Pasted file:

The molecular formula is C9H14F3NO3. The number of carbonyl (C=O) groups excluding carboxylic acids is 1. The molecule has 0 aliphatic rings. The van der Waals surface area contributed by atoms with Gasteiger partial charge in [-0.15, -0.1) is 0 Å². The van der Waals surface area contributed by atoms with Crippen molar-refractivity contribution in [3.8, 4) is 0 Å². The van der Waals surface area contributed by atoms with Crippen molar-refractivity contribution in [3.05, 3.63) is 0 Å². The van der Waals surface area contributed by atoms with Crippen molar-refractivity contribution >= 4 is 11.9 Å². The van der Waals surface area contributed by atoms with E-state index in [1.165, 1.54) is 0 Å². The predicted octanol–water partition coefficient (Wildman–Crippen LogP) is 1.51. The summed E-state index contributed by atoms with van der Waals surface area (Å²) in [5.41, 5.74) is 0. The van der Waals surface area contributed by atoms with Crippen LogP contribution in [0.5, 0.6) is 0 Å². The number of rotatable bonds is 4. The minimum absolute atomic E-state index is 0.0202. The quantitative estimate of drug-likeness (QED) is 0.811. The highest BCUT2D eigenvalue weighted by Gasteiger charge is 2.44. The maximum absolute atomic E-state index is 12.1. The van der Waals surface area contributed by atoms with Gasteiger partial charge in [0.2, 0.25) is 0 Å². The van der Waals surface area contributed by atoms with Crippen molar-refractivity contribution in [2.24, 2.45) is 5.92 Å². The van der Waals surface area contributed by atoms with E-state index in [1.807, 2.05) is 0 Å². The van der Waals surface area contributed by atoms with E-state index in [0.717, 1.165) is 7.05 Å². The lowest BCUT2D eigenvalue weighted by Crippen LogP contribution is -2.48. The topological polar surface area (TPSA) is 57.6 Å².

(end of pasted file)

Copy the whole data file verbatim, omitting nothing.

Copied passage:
The molecular formula is C9H14F3NO3. The number of carbonyl (C=O) groups excluding carboxylic acids is 1. The molecule has 0 aliphatic rings. The van der Waals surface area contributed by atoms with Gasteiger partial charge in [-0.15, -0.1) is 0 Å². The van der Waals surface area contributed by atoms with Crippen molar-refractivity contribution in [3.8, 4) is 0 Å². The van der Waals surface area contributed by atoms with Crippen molar-refractivity contribution in [3.05, 3.63) is 0 Å². The van der Waals surface area contributed by atoms with Crippen molar-refractivity contribution >= 4 is 11.9 Å². The van der Waals surface area contributed by atoms with E-state index in [1.165, 1.54) is 0 Å². The predicted octanol–water partition coefficient (Wildman–Crippen LogP) is 1.51. The summed E-state index contributed by atoms with van der Waals surface area (Å²) in [5.41, 5.74) is 0. The van der Waals surface area contributed by atoms with Crippen LogP contribution in [0.5, 0.6) is 0 Å². The number of rotatable bonds is 4. The minimum absolute atomic E-state index is 0.0202. The quantitative estimate of drug-likeness (QED) is 0.811. The highest BCUT2D eigenvalue weighted by Gasteiger charge is 2.44. The maximum absolute atomic E-state index is 12.1. The van der Waals surface area contributed by atoms with Gasteiger partial charge in [0.2, 0.25) is 0 Å². The van der Waals surface area contributed by atoms with Crippen molar-refractivity contribution in [2.24, 2.45) is 5.92 Å². The van der Waals surface area contributed by atoms with E-state index in [1.807, 2.05) is 0 Å². The van der Waals surface area contributed by atoms with E-state index in [0.717, 1.165) is 7.05 Å². The lowest BCUT2D eigenvalue weighted by Crippen LogP contribution is -2.48. The topological polar surface area (TPSA) is 57.6 Å².